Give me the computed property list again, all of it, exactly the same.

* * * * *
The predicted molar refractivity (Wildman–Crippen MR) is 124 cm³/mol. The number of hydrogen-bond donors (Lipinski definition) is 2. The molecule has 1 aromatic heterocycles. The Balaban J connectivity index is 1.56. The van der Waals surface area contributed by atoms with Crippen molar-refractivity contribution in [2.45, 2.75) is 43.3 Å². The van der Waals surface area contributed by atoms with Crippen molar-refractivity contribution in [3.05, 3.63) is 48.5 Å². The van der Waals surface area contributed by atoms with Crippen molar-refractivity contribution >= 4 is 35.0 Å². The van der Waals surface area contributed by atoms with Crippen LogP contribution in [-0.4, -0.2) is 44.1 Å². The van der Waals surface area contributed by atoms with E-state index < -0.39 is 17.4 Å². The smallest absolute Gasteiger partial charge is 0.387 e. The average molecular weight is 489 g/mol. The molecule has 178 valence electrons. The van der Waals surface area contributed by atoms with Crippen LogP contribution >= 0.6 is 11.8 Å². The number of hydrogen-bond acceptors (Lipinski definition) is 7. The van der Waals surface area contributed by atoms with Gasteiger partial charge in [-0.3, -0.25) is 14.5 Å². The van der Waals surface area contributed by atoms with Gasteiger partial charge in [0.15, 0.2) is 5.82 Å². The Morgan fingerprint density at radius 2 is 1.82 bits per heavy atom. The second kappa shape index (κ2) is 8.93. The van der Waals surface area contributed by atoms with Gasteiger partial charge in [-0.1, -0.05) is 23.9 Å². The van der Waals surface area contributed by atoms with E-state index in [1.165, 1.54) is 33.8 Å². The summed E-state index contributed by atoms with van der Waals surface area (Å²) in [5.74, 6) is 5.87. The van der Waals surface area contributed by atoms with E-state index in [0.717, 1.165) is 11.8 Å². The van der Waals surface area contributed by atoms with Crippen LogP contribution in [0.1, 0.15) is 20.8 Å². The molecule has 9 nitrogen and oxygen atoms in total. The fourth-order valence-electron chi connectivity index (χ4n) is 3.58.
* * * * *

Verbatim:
The predicted molar refractivity (Wildman–Crippen MR) is 124 cm³/mol. The number of hydrogen-bond donors (Lipinski definition) is 2. The molecule has 1 aromatic heterocycles. The Balaban J connectivity index is 1.56. The van der Waals surface area contributed by atoms with Crippen molar-refractivity contribution in [2.45, 2.75) is 43.3 Å². The van der Waals surface area contributed by atoms with Crippen molar-refractivity contribution in [3.05, 3.63) is 48.5 Å². The van der Waals surface area contributed by atoms with Crippen molar-refractivity contribution >= 4 is 35.0 Å². The van der Waals surface area contributed by atoms with Crippen LogP contribution in [-0.4, -0.2) is 44.1 Å². The van der Waals surface area contributed by atoms with E-state index < -0.39 is 17.4 Å². The smallest absolute Gasteiger partial charge is 0.387 e. The average molecular weight is 489 g/mol. The molecule has 178 valence electrons. The van der Waals surface area contributed by atoms with Crippen LogP contribution >= 0.6 is 11.8 Å². The number of hydrogen-bond acceptors (Lipinski definition) is 7. The van der Waals surface area contributed by atoms with Gasteiger partial charge in [-0.3, -0.25) is 14.5 Å². The van der Waals surface area contributed by atoms with Gasteiger partial charge in [0.15, 0.2) is 5.82 Å². The Morgan fingerprint density at radius 2 is 1.82 bits per heavy atom. The second kappa shape index (κ2) is 8.93. The van der Waals surface area contributed by atoms with Gasteiger partial charge in [-0.1, -0.05) is 23.9 Å². The van der Waals surface area contributed by atoms with E-state index in [1.165, 1.54) is 33.8 Å². The summed E-state index contributed by atoms with van der Waals surface area (Å²) in [5.74, 6) is 5.87. The van der Waals surface area contributed by atoms with E-state index in [0.717, 1.165) is 11.8 Å². The van der Waals surface area contributed by atoms with Crippen LogP contribution in [0.1, 0.15) is 20.8 Å². The molecule has 9 nitrogen and oxygen atoms in total. The fourth-order valence-electron chi connectivity index (χ4n) is 3.58.